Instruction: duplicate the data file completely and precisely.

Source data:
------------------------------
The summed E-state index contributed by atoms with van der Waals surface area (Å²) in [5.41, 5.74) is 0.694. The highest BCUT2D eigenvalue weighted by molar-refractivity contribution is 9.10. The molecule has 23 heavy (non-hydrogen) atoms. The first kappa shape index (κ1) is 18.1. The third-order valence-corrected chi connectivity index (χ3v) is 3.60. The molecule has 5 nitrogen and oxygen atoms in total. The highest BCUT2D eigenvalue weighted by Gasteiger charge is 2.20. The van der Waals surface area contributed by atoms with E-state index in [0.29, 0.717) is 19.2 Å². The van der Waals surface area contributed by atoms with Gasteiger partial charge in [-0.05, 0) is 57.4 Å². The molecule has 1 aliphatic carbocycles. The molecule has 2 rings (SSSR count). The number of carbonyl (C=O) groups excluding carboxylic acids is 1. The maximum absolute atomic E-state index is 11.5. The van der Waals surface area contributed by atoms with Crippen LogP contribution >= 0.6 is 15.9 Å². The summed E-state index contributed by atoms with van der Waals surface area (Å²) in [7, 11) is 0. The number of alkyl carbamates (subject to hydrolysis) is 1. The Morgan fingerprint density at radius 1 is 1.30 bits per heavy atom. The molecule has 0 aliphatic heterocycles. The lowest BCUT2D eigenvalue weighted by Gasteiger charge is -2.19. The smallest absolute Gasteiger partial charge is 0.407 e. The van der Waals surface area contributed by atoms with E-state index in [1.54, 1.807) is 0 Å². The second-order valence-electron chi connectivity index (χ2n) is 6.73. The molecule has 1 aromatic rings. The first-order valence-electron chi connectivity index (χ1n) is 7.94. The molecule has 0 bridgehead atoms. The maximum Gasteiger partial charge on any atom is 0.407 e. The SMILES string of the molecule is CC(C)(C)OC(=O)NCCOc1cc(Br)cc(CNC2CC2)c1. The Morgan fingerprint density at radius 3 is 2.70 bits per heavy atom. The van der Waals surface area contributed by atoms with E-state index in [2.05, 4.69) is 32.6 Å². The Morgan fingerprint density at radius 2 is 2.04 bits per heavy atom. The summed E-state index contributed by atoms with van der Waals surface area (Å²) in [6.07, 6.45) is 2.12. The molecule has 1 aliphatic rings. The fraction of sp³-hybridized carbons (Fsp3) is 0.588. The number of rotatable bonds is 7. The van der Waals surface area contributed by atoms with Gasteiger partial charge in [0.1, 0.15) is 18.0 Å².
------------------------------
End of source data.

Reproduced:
The summed E-state index contributed by atoms with van der Waals surface area (Å²) in [5.41, 5.74) is 0.694. The highest BCUT2D eigenvalue weighted by molar-refractivity contribution is 9.10. The molecule has 23 heavy (non-hydrogen) atoms. The first kappa shape index (κ1) is 18.1. The third-order valence-corrected chi connectivity index (χ3v) is 3.60. The molecule has 5 nitrogen and oxygen atoms in total. The highest BCUT2D eigenvalue weighted by Gasteiger charge is 2.20. The van der Waals surface area contributed by atoms with E-state index in [0.29, 0.717) is 19.2 Å². The van der Waals surface area contributed by atoms with Gasteiger partial charge in [-0.05, 0) is 57.4 Å². The molecule has 1 aliphatic carbocycles. The molecule has 2 rings (SSSR count). The number of carbonyl (C=O) groups excluding carboxylic acids is 1. The maximum absolute atomic E-state index is 11.5. The van der Waals surface area contributed by atoms with Crippen LogP contribution >= 0.6 is 15.9 Å². The summed E-state index contributed by atoms with van der Waals surface area (Å²) in [7, 11) is 0. The number of alkyl carbamates (subject to hydrolysis) is 1. The Morgan fingerprint density at radius 1 is 1.30 bits per heavy atom. The molecule has 0 aliphatic heterocycles. The lowest BCUT2D eigenvalue weighted by Gasteiger charge is -2.19. The smallest absolute Gasteiger partial charge is 0.407 e. The van der Waals surface area contributed by atoms with E-state index in [1.54, 1.807) is 0 Å². The second-order valence-electron chi connectivity index (χ2n) is 6.73. The molecule has 1 aromatic rings. The first-order valence-electron chi connectivity index (χ1n) is 7.94. The molecule has 0 bridgehead atoms. The maximum Gasteiger partial charge on any atom is 0.407 e. The SMILES string of the molecule is CC(C)(C)OC(=O)NCCOc1cc(Br)cc(CNC2CC2)c1. The Morgan fingerprint density at radius 3 is 2.70 bits per heavy atom. The van der Waals surface area contributed by atoms with E-state index in [2.05, 4.69) is 32.6 Å². The Morgan fingerprint density at radius 2 is 2.04 bits per heavy atom. The summed E-state index contributed by atoms with van der Waals surface area (Å²) in [6.07, 6.45) is 2.12. The molecule has 1 aliphatic rings. The fraction of sp³-hybridized carbons (Fsp3) is 0.588. The number of rotatable bonds is 7. The van der Waals surface area contributed by atoms with Gasteiger partial charge in [0.1, 0.15) is 18.0 Å².